Eight anarchists were tried for murder: Fielden, Parson and Spies (the three speakers at the rally), George Engel, Adolph Fischer, Louis Lingg, Oscar Neebe and Michael Schwab. Of the eight, Spies, Fischer, Engel, Lingg and Schwab had been born in Germany; Fielden had been born in England; Neebe had been born in the U.S.of German descent; and Parsons had been born in the U.S. of British descent. Despite weak evidence and questionable practices, all eight were convicted. All but Neebe were sentenced to death, with Neebe being sentenced to fifteen years in prison. After appeals (with the Supreme Court of the United States denying certiorari), executions were scheduled for November 11, 1887. The day before, Governor Richard James Oglesby commuted the sentences of Fielden and Schwab to life in prison and Lingg committed suicide by using his teeth to detonate an explosive cap, dying after an agonizing six hours. The next day, Engel, Fischer, Parsons, and Spies were hooded, robed and taken to the gallows, where they sang the Marseillaise, then the anthem of the international revolutionary movement, before they were hung. (They strangled to death slowly.) In 1893, Governor Peter A. Altgeld pardoned Fielden, Schwab and Neebe, an act that may have cost him his political career. In the above image, Spies is in the center, Fielden at the top, then, clockwise, Lingg, Fischer, Engel (bottom), Schwab and Parsons.

The incident was the first great “red scare” in American history. Although many in the labor movement view the men who had been convicted as martyrs, the Haymarket Affair was then viewed as a--wait for it--setback for organized labor in the U.S.A. (not for the First Amendment and other provisions of the Bill of Rights, not for the judicial system, not for law enforcement, not for mainstream newspapers and not for worker-exploiting, union busting employers!). The Central Labor Union and the Knights of Labor lobbied for a national holiday. Enter President Grover Cleveland (who happened to love him some strike-breaking). Cleveland feared that Labor Day would become an opportunity to commemorate the Haymarket Affair. Thus, in 1887, he established Labor Day as an official holiday to honor the American labor movement and the contributions that workers have made to the strength, prosperity, and well-being of their country--but he scheduled Labor Day for the first Monday in September, not May 1. Nonetheless, for years, U.S. workers continued May 1 observances and commemorations of workers and labor leaders who had died as a result of the fateful events of May 3 and 4, 1886.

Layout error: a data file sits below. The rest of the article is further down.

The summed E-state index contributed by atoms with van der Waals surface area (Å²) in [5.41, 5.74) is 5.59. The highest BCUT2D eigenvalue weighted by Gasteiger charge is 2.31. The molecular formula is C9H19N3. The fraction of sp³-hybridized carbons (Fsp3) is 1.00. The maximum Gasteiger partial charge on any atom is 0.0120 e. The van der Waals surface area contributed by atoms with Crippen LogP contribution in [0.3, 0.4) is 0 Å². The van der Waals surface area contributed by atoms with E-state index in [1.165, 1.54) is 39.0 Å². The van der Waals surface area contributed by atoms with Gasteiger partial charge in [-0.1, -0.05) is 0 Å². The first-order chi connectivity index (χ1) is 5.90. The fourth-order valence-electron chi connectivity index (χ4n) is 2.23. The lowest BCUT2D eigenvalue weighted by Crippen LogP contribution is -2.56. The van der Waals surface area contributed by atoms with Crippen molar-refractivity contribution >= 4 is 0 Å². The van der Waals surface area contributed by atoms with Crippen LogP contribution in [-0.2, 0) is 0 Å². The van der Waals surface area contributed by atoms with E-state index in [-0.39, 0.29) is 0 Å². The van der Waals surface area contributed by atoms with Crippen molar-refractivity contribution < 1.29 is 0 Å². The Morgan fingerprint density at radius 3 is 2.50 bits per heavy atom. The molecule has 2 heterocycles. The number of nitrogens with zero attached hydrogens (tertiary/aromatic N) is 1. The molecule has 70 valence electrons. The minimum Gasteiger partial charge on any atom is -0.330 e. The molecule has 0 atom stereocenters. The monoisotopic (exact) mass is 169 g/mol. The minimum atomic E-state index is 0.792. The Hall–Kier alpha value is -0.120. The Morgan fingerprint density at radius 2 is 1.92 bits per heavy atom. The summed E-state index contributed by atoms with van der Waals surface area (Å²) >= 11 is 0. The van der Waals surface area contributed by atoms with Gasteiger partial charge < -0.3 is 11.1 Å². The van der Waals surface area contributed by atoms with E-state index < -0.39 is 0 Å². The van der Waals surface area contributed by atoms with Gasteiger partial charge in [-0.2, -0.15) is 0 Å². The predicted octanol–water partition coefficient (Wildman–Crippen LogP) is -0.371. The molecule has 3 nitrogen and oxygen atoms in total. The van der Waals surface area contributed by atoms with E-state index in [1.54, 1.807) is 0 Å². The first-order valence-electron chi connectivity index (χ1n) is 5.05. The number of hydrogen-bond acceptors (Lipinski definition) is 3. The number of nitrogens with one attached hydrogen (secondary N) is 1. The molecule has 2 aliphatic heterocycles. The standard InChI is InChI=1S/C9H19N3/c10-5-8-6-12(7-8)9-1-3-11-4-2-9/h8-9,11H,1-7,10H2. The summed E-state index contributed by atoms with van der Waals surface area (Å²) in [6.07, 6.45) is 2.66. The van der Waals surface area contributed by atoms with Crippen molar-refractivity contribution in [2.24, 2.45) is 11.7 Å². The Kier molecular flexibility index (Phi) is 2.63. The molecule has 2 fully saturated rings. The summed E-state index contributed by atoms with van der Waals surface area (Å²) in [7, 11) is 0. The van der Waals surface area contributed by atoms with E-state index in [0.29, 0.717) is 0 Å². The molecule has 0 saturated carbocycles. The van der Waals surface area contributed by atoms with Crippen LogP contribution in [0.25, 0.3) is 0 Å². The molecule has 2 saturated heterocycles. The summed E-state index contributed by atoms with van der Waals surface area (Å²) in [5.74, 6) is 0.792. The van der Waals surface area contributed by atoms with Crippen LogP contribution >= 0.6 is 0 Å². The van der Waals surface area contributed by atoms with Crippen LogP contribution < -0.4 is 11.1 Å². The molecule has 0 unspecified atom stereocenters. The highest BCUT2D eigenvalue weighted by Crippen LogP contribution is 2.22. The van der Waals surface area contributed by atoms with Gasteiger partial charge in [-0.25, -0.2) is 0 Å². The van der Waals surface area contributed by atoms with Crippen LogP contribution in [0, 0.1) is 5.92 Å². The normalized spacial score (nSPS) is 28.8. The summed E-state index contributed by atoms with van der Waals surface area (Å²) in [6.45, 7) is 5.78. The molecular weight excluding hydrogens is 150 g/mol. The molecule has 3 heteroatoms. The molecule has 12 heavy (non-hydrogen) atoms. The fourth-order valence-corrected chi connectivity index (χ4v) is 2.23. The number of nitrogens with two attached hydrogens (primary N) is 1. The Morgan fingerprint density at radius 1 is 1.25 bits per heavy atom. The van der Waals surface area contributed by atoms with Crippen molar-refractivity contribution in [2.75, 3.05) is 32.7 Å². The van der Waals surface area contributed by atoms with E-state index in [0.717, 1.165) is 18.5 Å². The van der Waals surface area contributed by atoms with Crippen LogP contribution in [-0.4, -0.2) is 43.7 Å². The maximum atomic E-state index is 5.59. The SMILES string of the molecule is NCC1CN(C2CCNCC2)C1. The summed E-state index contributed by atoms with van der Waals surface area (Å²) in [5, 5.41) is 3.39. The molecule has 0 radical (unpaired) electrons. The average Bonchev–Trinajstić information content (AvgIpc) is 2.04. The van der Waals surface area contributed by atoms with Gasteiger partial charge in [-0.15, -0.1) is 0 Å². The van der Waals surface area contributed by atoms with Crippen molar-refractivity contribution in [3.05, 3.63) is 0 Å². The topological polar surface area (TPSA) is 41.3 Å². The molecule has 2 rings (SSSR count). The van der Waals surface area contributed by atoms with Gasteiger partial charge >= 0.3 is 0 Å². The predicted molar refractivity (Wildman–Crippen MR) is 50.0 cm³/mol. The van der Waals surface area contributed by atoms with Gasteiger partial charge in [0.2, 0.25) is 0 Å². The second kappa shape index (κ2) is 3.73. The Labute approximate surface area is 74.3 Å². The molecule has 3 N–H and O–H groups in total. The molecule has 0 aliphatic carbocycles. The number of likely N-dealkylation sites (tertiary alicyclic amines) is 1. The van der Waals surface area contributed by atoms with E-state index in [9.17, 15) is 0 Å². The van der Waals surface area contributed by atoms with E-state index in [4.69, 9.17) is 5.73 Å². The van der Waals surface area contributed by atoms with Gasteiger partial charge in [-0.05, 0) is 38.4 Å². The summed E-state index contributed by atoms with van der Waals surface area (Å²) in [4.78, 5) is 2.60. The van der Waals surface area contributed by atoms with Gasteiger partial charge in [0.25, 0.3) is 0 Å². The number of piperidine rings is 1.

In 1970, the AFL-CIO declared April 28 “Workers' Memorial Day,” to honor those killed, injured, disabled or otherwise made unwell because of their actual jobs and that is wonderful. However, I believe strongly that we in the U.S.A. should join in solidarity with most of the rest of the world in honoring, on every May 1, the martyrs of the Haymarket Affair and all others who fought, before and after 1886, for a right to unionize and for safe, humane working conditions, including the eight-hour work day.


[CENTER][IMG][/IMG]
May 1, 1909 Labor Parade, Manhattan

[IMG][/IMG]
May 1, 1913 Labor Strike, Union Square, Manhattan[/CENTER]

[CENTER][video=youtube;pCnEAH5wCzo][/video][/CENTER]


Sources:
[url]http://www.democraticunderground.com/11177664[/url] (Evolution of Labor Day, a great thread in Omaha Steve's Labor Group, by Omaha Steve, aka JPR's Wizard of Os, himself.)
[url]https://en.wikipedia.org/wiki/May_Day[/url]
[url]https://en.wikipedia.org/wiki/International_Workers'_Day[/url]
[url]https://blogs.shu.edu/history/2015/10/17/does-wikipedia-tell-the-truth/[/url]